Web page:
Meet the reggae spider

One might reasonably wonder why a newly described species of marine spider that lives in inter-tidal zones on Australia’s Great Barrier Reef has been named after deceased reggae legend Bob Marley.

Desis bobmarleyi, formally described in the journal Evolutionary Systematics, has never been observed singing great songs, living in Jamaica, nor (heaven forfend) smoking marijuana. 

At six millimetres, long it’s also substantially smaller than the musician. It does, admittedly, have quite a lot of hair-like structures across its abdomen and legs, but they are not noticeably dreadlocked.

The spider represents a remarkable discovery, and was found by Queensland Museum researchers Barbara Baehr and Robert Raven.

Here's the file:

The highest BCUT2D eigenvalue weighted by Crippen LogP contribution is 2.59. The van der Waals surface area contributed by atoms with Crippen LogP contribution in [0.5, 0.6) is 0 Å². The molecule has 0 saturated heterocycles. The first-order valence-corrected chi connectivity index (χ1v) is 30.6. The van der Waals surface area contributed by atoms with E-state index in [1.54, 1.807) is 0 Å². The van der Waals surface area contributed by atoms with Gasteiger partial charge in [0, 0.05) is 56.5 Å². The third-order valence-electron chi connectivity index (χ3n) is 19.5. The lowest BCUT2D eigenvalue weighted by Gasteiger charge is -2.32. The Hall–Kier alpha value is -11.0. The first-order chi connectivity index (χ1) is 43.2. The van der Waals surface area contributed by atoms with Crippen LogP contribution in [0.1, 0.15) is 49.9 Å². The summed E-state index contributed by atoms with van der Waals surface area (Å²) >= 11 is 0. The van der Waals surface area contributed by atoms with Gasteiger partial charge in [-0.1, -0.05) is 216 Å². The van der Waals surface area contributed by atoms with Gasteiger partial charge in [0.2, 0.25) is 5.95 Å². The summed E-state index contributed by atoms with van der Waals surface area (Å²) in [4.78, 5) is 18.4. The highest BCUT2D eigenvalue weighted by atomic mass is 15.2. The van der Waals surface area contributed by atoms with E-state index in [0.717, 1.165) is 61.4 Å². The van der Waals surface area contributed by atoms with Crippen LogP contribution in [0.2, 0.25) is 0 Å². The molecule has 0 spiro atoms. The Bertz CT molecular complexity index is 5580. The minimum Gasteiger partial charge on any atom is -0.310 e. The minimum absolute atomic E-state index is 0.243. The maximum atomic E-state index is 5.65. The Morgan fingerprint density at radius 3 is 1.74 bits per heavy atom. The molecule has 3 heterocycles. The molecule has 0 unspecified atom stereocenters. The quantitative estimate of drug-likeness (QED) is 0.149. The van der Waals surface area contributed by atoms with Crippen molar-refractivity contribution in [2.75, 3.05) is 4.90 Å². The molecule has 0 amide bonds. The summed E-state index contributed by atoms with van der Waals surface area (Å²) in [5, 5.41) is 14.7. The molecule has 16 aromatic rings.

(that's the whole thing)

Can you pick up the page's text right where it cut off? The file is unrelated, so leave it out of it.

Extremely rare, the tiny arachnid uses the hair on its body to trap a bubble of air, which sustains it underwater during high tide.

“During low tide they are vagrant hunters found on corals, barnacles or debris,” explains Baehr.

But the reason for naming it after Bob Marley? It turns out that the singer’s hit song High Tide or Low Tide was a firm favourite on high rotation on the researchers’ sound system while they combed the reef in search of spiders.

Desis bobmarleyi is a close relative another marine spider, Desis vorax, native to Samoa. It was originally discovered and catalogued by German arachnologist Ludwig Koch 150 years ago. History does not record what music was playing at the time.

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